Grace to you!
A woman was uneasy reading Romans 6, where Saint Paul talks about believers being “slaves of righteousness” (vs. 18). Such a concept seems inappropriate she said, given the reality of the terrible memories of slavery and all sorts of slave labor in our world.
Honestly, I was uncomfortable with the concept myself. Years back, whenever we had bible study around such concepts, I felt unequipped to contribute. Nevertheless, God has a way of teaching us, to see in our unique ways what He is communicating to us through His Word.
My first insight into a different understanding came through the reading of True Devotion to Mary by Louis Marie De Montfort. I highly recommend this book for those who wish to develop the kind of Maria spirituality that is solidly built on Christ himself in the most intimate way of a mother-child relationship. It’s not a fluffy read though, and some of the content may sound shocking, and may challenge you even more.
I found that Saint Montfort took the idea of slavery of righteousness and called it holy slavery (slave of love) in which someone would be willing to offer oneself, one’s life and will to Jesus through Mary. The person does so, not out of compulsion, but willingly and intentionally, so that even when the person isn’t thinking about it, the merits of their good works, like sweet fragrances, are dispensed for many in need. There is much more to this idea than I can describe in this reflection.
The most shocking of the discovery I made was to realize that one could as well be completely detached from one’s virtuous acts in such a way the person asks Mother Mary to be the one who is to dispose of them for the intention of the Son. This made matters worse for me.
Then I started to read the lesser version of the same Marian spirituality, 33 Days to Morning Glory, by Fr. Michael E. Gaitley, MIC. The book brings together four great examples of Marian spirituality, which are solidly Christ-centered, in dialogue with each other. They include the models of Saint Louis Marie de Montfort, Saint Maximilian Kolbe, Saint Theresa of Calcutta and Pope Saint John Paul II. As I read this work, I started to gain more insight into the concept of “holy slavery.”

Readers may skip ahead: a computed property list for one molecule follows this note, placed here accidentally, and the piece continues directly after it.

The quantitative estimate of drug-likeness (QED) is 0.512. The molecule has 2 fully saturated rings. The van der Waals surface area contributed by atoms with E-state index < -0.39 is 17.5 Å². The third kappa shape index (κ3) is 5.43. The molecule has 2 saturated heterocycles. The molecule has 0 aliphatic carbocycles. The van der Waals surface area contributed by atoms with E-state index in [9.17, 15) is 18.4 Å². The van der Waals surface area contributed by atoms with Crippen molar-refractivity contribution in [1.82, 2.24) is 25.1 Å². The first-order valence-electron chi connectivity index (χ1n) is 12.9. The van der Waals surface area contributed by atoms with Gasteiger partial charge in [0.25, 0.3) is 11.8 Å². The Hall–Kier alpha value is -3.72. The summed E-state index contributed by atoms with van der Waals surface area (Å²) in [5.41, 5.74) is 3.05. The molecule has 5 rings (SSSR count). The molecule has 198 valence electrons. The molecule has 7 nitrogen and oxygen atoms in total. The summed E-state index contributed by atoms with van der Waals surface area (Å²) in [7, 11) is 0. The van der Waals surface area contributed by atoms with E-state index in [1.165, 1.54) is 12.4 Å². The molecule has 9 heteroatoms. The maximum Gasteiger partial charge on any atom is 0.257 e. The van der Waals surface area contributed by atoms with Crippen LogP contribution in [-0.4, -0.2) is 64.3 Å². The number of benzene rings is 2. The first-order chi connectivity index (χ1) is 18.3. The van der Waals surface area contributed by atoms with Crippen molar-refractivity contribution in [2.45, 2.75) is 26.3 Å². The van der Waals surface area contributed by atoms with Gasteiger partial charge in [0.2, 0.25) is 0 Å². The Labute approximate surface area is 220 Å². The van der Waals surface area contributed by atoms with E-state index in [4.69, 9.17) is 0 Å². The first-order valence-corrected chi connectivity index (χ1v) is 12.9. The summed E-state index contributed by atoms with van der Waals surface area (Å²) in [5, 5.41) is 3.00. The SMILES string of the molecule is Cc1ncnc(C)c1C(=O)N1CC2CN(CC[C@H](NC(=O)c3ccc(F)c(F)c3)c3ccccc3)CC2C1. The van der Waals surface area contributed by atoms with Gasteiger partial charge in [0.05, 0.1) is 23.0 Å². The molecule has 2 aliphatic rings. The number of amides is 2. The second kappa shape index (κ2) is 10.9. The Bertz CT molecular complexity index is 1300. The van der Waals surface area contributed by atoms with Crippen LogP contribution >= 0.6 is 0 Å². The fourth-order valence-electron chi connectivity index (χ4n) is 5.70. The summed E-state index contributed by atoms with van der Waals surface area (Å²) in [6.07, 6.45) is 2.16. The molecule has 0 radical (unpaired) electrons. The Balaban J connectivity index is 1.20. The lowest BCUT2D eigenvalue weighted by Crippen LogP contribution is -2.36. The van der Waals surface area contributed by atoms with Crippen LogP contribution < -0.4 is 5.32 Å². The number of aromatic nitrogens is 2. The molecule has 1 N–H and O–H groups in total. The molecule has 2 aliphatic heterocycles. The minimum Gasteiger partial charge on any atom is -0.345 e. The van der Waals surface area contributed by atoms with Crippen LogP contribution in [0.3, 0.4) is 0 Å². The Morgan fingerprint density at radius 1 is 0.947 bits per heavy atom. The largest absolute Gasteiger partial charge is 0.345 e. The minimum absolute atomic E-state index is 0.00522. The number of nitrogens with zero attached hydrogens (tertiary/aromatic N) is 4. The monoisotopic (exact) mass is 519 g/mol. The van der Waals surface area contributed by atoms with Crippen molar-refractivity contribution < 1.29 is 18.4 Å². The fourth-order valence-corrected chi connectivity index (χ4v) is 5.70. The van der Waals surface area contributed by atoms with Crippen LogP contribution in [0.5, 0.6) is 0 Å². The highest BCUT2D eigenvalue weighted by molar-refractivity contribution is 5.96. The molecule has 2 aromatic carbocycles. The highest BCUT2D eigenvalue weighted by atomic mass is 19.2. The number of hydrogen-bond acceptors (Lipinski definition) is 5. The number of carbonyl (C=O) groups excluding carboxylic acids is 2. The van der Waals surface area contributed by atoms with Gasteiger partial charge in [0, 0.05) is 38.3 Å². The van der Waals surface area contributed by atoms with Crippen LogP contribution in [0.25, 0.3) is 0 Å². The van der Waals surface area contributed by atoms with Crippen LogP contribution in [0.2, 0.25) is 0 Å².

I went back again to read Romans 6. Then I began to feel a different way concerning the text. I saw what Saint Paul wrote as “slaves of righteousness” as an inspiring word to be what I'm made to be: Glorify God and love my neighbor as well as myself as I’m loved by God. None of which makes me less or subjugates me like a slave or makes me a prisoner of sin. Actually, justification makes us free to be free. Sounds like a tautology (repetition) or a play on words, but it isn't.
How free am I if I can’t live the ideal of my ultimate goal in life? How free am I if I can't live the life of one who has been set free? The grace of God gives me the inner strength to freely choose what is true, good and beautiful. I become so loyal to the cause of holiness like a bond-slave is loyal to his master. It is in the willful, unforced loyalty that this holy slavery lies.
So, what the Lord has done for us is liberating if we realize we are free to live to the fullest what is expected of our nature as humans. The opposite is slavery to what doesn't align with our calling. Such sinful behaviors, or unfreedom as St. Ignatius of Loyola calls it, actually lead to lack of fulfillment and salvation.
We may not need to travel too far to hear from addicts the pain it causes them not to become sober. If one is to be addicted, how about choose to be addicted to virtuous life. Such an addiction sounds liberating after all. Therefore, it isn’t an addiction but a chosen path of benediction.
I pray we live for why we are here. “For freedom, Christ has set us free” (Gal 5:1), may we continue to celebrate it. Amen.
God love you. God bless you.
Fr. Maurice Emelu
[Thursday Week 29 A: Rom 6:19-23; Lk 12:49-53]
Author and Goal
Father Maurice Emelu PhD., provides a daily blog of reflections based on the Scriptural readings of the day from the Catholic liturgical calendar. The goal is to teach, inspire, encourage, and foster healing through the grace of God's word. They are written in a language that is appropriate for a general audience. You will find these reflections helpful for your spiritual growth, inspiration, and developing your thoughts. They may also be useful for ministers in preparing their sermons for liturgical celebrations.